Opening the black box: re-examining the ecology and evolution of parasite transmission

20 Mawrth 2017

Mae'r cynnwys hwn ar gael yn Saesneg yn unig.

Entwined transmission stages (cercariae) of parasites from the Schistosoma genus
Cover image: This art nouveau-inspired image “Beta” is formed from entwined transmission stages (cercariae) of parasites from the Schistosoma genus. (Designed by Dr Rhys Jones, Cardiff University, School of Biosciences.)

School of Biosciences lecturer, Dr Joanne Lello, has co-edited a special issue of Philosophical Transactions of the Royal Society B, titled Opening the black box: re-examining the ecology and evolution of parasite transmission.

Though incredibly diverse, parasite and pathogen species all have one thing in common - the need to move between hosts. Breaking this transmission cycle is essential for successful parasite control. Yet, transmission is probably the least well-studied or understood component of the parasite life cycle.

This publication summarises current knowledge in this field, proposes novel perspectives to promote discussion and emphasises those areas where the greatest need for future research lies. It also highlights the importance of assessing transmission in real world settings, where changing environmental conditions and multiple-host species, can greatly complicate the measurement and control of parasite transmission and influence its evolution. The issue emphasises that by deconstructing the transmission process into its various steps we can better understand the drivers and make more accurate estimates of transmission rates.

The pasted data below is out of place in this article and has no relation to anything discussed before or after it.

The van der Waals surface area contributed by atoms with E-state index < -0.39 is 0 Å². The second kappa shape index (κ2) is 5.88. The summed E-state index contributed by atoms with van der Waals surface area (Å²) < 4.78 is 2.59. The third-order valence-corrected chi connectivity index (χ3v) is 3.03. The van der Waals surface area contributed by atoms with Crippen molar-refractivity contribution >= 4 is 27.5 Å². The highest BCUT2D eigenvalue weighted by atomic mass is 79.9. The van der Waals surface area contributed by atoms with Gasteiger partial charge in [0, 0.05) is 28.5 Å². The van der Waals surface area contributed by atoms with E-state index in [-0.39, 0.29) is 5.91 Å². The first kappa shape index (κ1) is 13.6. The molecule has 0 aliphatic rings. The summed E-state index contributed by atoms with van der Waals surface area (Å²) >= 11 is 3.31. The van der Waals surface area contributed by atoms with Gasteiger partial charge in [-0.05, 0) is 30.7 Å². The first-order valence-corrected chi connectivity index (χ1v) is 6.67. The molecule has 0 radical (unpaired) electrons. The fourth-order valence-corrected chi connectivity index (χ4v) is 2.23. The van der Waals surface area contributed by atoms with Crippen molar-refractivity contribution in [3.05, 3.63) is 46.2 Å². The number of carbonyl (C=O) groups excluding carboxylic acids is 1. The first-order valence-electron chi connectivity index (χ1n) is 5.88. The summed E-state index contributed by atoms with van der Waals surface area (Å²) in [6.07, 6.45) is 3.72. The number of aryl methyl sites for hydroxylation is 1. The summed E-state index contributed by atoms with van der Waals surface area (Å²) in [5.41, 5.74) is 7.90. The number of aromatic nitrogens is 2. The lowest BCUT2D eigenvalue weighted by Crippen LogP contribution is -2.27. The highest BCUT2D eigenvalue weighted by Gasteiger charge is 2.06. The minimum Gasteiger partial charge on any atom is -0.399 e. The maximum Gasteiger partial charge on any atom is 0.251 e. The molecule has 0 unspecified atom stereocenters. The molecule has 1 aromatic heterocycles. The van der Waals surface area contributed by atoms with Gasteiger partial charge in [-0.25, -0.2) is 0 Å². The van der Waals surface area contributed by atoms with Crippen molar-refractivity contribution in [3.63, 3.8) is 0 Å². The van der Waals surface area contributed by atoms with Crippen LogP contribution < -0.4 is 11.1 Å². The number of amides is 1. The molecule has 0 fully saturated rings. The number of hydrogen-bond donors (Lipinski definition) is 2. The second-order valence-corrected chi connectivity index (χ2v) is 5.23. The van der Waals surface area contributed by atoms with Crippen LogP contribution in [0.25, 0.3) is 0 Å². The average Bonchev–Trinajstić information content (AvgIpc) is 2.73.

Dr Lello’s co-editor on this project was Professor Andy Fenton of Liverpool University. Both Dr Lello and Professor Fenton sit on the British Ecological Society Special Interest Group ‘Parasite and Pathogen Ecology and Evolution’, as Chair and co-Chair respectively.

Dr Lello explained the inspiration behind the publication.

“This journal issue was the final culmination of a 2015 research retreat run by Professor Fenton and myself, at Gregynog Hall mid-Wales. The idea of the retreat was to bring together leading researchers in the field to discuss the understudied topic of transmission. This special issue, chiefly contains papers that were conceived and initiated at the retreat, with the addition of a few other solicited manuscripts.”

In addition to editing the issue, Dr Lello also co-wrote the editorial Lost in Transmission…? and is an author on the paper Breaking Beta: deconstructing the parasite transmission function, which is featured in the journal.

Rhannu’r stori hon